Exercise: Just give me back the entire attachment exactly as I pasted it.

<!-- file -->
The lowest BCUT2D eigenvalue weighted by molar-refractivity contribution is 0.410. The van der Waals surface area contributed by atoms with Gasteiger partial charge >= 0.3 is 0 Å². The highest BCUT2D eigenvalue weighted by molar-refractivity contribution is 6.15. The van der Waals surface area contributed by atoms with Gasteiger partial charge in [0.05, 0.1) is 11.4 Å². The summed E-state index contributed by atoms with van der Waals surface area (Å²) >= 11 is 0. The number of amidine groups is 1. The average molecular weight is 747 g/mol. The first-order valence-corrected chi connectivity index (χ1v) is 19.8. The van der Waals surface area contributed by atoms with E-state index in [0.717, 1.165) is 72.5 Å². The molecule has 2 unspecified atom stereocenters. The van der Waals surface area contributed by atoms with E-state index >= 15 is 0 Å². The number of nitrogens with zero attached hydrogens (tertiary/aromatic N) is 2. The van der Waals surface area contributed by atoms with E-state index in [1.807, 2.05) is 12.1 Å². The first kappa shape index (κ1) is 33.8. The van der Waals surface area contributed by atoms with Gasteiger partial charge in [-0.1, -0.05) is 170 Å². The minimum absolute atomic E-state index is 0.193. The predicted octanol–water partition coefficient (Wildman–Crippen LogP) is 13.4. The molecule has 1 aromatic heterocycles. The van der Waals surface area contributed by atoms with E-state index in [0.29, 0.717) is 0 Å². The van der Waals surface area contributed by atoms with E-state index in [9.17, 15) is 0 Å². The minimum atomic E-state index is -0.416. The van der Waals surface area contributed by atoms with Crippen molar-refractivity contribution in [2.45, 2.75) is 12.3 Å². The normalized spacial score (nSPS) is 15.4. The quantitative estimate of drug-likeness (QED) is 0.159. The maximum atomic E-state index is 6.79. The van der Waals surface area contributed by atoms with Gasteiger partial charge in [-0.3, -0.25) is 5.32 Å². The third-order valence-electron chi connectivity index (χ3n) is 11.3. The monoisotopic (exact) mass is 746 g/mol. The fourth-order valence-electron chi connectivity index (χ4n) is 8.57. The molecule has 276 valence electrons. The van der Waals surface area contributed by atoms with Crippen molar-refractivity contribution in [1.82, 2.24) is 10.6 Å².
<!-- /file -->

The lowest BCUT2D eigenvalue weighted by molar-refractivity contribution is 0.410. The van der Waals surface area contributed by atoms with Gasteiger partial charge >= 0.3 is 0 Å². The highest BCUT2D eigenvalue weighted by molar-refractivity contribution is 6.15. The van der Waals surface area contributed by atoms with Gasteiger partial charge in [0.05, 0.1) is 11.4 Å². The summed E-state index contributed by atoms with van der Waals surface area (Å²) >= 11 is 0. The number of amidine groups is 1. The average molecular weight is 747 g/mol. The first-order valence-corrected chi connectivity index (χ1v) is 19.8. The van der Waals surface area contributed by atoms with E-state index in [0.717, 1.165) is 72.5 Å². The molecule has 2 unspecified atom stereocenters. The van der Waals surface area contributed by atoms with E-state index >= 15 is 0 Å². The number of nitrogens with zero attached hydrogens (tertiary/aromatic N) is 2. The van der Waals surface area contributed by atoms with E-state index in [1.807, 2.05) is 12.1 Å². The first kappa shape index (κ1) is 33.8. The van der Waals surface area contributed by atoms with Gasteiger partial charge in [-0.1, -0.05) is 170 Å². The minimum absolute atomic E-state index is 0.193. The predicted octanol–water partition coefficient (Wildman–Crippen LogP) is 13.4. The molecule has 1 aromatic heterocycles. The van der Waals surface area contributed by atoms with E-state index in [0.29, 0.717) is 0 Å². The van der Waals surface area contributed by atoms with E-state index in [9.17, 15) is 0 Å². The minimum atomic E-state index is -0.416. The van der Waals surface area contributed by atoms with Crippen molar-refractivity contribution in [2.45, 2.75) is 12.3 Å². The normalized spacial score (nSPS) is 15.4. The quantitative estimate of drug-likeness (QED) is 0.159. The maximum atomic E-state index is 6.79. The van der Waals surface area contributed by atoms with Gasteiger partial charge in [-0.3, -0.25) is 5.32 Å². The third-order valence-electron chi connectivity index (χ3n) is 11.3. The monoisotopic (exact) mass is 746 g/mol. The fourth-order valence-electron chi connectivity index (χ4n) is 8.57. The molecule has 276 valence electrons. The van der Waals surface area contributed by atoms with Crippen molar-refractivity contribution in [1.82, 2.24) is 10.6 Å².